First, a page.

Rabbit Hole by David Lindsay-Abaire

Dates and Venue 13 March – 13 April 2008 @ 8pm | Stanley Industrial Alliance Stage

Director Rachel Ditor Sets David Roberts Lighting Marsha Sibthorpe Sound Patrick Pennefather Costumes Angela Bright Stage Management Caryn Fehr, Rachel Bland

Reviewer Erin Jane

One can only assume that playwright David Lindsay-Abaire used the reference to Lewis Carroll’s rabbit hole to name his play because of its significance to an event that triggers an unexpected or bizarre situation. The situation is a grieving couple, coping with their only child's accidental death.

I would agree that Rabbit Hole is what Ben Brantley of the New York Times called a "kitchen sink drama," where the audience is privy to a depiction of family life that is both realistic and engaging. Lindsay-Abaire’s Rabbit Hole is undoubtedly well-written - clever and witty at times, and organically emotional, too. Though I felt it sometimes played out like a situational comedy, but more like the special episode where something “serious” happens to the characters, such as the episode of Growing Pains where a depressed friend tries to commit suicide.

Likeness to television "dramadies" aside, I thought the Arts Club Theatre’s production of the Rabbit Hole had excellent performances, considering the story they were working with. The set-up was intricate and flawless; set designer David Roberts staged a perfect upper middle-class home that was richly detailed, complete with comfortable, modern décor, baskets full of puzzles, and even working faucets. Though mostly “beige,” the home had one suggestive print hanging in the hallway of a figure with its head in its hands -- a small detail that hinted at the pristine home’s fragile emotional core.

John Cassini and Jillian Fargey, as grieving parents Becca and Howie, give a truthful and talented performance, conveying realistic marital problems, emotional differences and other problematic elements that arise in coping with the death of a child. Linda Sorensen as Becca’s mother Nat and Rebecca Auerbach as sister Izzy provide comedy relief for the most part, but each has a tender and unique way of helping (or at least trying to help) the couple deal with their tragedy.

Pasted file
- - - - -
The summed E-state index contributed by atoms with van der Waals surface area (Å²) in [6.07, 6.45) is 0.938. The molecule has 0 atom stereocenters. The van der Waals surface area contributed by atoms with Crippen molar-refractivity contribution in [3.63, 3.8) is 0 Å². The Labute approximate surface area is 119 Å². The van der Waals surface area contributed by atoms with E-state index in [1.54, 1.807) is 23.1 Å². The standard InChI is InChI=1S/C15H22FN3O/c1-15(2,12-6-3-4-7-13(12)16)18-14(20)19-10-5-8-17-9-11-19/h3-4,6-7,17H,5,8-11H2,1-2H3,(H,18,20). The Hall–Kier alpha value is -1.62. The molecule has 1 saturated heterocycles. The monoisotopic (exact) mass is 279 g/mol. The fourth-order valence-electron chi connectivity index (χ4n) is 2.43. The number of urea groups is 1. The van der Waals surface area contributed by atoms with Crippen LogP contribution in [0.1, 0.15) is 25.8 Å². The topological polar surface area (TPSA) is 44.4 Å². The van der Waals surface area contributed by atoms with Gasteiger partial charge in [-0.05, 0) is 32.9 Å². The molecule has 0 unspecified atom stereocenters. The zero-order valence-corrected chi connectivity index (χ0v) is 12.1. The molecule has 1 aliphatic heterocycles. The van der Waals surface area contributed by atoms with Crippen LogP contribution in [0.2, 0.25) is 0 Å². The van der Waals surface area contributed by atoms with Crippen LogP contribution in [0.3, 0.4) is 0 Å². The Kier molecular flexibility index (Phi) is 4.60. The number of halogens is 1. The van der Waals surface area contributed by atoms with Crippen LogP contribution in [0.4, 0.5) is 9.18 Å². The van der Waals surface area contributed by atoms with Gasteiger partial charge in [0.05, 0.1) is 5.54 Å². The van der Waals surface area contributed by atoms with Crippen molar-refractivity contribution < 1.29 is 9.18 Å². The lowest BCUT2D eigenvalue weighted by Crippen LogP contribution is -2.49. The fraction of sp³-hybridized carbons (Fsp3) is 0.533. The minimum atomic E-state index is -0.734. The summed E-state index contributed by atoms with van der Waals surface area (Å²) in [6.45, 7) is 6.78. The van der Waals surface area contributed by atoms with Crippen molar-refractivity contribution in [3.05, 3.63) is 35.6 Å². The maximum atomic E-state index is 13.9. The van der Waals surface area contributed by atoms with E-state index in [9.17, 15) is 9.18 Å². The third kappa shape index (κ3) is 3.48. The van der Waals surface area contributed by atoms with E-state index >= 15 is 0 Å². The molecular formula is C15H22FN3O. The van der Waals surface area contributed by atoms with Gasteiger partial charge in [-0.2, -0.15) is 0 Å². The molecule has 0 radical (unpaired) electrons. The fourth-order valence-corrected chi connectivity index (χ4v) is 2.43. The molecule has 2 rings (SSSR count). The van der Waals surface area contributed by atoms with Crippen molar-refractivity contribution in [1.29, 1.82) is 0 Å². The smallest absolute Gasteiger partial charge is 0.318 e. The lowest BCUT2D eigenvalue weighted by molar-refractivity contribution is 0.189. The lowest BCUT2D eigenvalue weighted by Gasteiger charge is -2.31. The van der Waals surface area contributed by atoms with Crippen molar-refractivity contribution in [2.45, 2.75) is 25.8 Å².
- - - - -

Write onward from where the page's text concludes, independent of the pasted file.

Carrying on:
Auerbach’s expressive eyes, spunky sense of humour and punky style made up an endearing character, which took the audience out from under the play’s sadness and brought us back to light comedy in just moments. And though teenaged Jason (Max Kashetsky) is seldom on stage, Kashetsky gives a convincing portrayal of an awkward but brave teenager who humbly puts himself in the midst of the sad family, whose meekness is evident through his physical stance alone.

The culminating moment comes near the end of the play, when Becca achieves a sense of understanding from an unlikely source – high school student and sci-fi enthusiast Jason, who is also implicated in Becca’s son’s death. She receives solace not from her family’s misguided attempts to console, counsel and lift spirits (which she cannot appreciate or relate to), but from Jason’s theories of alternate universes -- an alternate reality where Becca is “having more fun” (as she puts it).

All in all, while a fairly well-written exploration of a family’s grief, I felt Lindsay-Adaire’s Rabbit Hole was a somewhat flat picture without too many surprises and not much to take home in the way of an educational experience. But like a decently-written television show, you barely notice for all the witty banter, tragic styling, and able cast.

© 2008 Erin Jane